The story telling arts are one of the primary ways every culture reinforces its values.  These values, these truths, are part of what attracts us to stories in the form of books, plays, and films.  Classic stories in every form are those which move audiences and even challenge them to live better lives with renewed understanding of the things which make us human as our best.


Writers whose aim is revealing to the public all the ugliness, filth, and meaningless of life are usually disappointed at how little resonance their tales have with audiences.


Conversely those who focus on those aspects of bravery, friendship, fidelity, honesty, kindness, love, generosity, respect, and trust, often discover they have struck notes with audiences well beyond what the writer ever suspected.


Stories of seemingly trivial events can be magnified when the MC represents the greater values of human life in the face of overwhelming odds and in spite of all logical arguments to the contrary.  Those who believe when all the others have lost their faith, those who keep their word when it would be so easy to do otherwise, and those who are steadfast in the most basic of higher values even in the face of death are all characters audiences admire, identify with, and care about profoundly.


If you can make your MC stand for a key human value (and there are others beyond those listed above) in the actions and decision made in the story, you will elevate both your character and the stakes of your story.


How To Raise The Stakes


The simplest key to raising the stakes is to significantly increase the appalling outcome if the Main Character fails to reach his/her main objective.  Consider consequence on both the personal and public levels.  Keep in mind how important it is for the audience to care for and identify with the MC.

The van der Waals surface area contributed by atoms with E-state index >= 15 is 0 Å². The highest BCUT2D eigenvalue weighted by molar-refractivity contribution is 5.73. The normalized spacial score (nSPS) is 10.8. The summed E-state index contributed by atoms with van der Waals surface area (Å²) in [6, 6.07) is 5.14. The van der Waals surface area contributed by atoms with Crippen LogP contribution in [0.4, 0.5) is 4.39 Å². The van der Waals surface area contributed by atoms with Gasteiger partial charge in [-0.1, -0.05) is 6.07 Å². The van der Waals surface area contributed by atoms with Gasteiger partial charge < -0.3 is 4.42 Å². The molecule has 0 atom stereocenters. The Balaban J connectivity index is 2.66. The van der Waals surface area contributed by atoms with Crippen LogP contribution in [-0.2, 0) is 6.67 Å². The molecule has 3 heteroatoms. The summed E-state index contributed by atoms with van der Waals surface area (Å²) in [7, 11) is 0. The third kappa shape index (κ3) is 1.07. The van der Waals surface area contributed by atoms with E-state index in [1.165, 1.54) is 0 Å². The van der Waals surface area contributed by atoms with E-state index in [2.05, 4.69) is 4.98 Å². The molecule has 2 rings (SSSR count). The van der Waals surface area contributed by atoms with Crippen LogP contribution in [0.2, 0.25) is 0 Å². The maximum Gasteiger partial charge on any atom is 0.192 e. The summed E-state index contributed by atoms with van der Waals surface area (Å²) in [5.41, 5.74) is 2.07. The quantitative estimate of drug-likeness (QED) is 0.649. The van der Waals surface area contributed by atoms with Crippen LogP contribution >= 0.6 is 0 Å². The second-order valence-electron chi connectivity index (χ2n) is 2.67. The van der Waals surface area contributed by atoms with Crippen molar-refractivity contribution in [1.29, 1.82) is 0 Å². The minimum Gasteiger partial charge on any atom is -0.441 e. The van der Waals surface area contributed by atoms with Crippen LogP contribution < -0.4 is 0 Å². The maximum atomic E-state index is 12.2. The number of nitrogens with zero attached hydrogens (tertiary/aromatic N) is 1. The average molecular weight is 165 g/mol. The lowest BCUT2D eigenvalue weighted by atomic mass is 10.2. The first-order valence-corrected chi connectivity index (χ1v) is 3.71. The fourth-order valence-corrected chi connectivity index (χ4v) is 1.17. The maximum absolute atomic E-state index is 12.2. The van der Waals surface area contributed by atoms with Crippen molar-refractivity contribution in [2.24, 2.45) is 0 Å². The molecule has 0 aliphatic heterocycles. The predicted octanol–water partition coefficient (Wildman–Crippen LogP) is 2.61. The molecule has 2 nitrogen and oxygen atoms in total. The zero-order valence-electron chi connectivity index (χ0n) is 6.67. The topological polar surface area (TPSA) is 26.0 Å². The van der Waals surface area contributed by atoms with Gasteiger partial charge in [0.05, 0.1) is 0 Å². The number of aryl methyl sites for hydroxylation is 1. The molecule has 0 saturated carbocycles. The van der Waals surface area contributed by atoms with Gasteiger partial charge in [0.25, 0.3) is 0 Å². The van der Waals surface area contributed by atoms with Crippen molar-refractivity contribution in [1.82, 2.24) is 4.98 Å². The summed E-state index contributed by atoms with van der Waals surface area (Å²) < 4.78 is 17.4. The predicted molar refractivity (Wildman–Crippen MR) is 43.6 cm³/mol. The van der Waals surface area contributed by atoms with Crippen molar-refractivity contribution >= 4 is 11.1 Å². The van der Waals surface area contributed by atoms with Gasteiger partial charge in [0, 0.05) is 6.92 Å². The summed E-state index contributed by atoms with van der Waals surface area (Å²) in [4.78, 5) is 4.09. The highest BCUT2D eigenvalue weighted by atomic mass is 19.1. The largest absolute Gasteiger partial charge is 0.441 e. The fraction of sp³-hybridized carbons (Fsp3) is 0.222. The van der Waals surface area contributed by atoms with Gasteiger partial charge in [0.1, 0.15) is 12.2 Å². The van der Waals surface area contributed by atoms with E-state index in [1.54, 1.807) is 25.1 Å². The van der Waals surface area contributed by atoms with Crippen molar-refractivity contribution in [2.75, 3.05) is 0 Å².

Consider synchronizing or conflicting the private and public goals to maximum effect.


The writer’s task is always to make it harder, never easier, for the MC to achieve the manifest target.  By making the MC suffer, and suffer greatly, the MC becomes nobler and more heroic in persisting in the mission of the story.  Compounding the MC’s problems is a sure fire way of doing just that.


Does your MC stand for a greater human value?  Do the actions and decisions the MC makes reflect this value?  Doing so insures a more significant story.


In the end you will have to come to grips with the reasons that drove you to want to write this particular story in the first place.  What was it that this story says for you?  What is the point of the story?  This tale is a parable that, at some level, speaks for you in saying something that you believe very deeply.  What is that basic truth?


Knowing what it is you are really saying with your story (your theme) will at the same time give you distance from your characters to enable them to suffer greatly and empower you to create the most forceful story you can to make the point you want to make.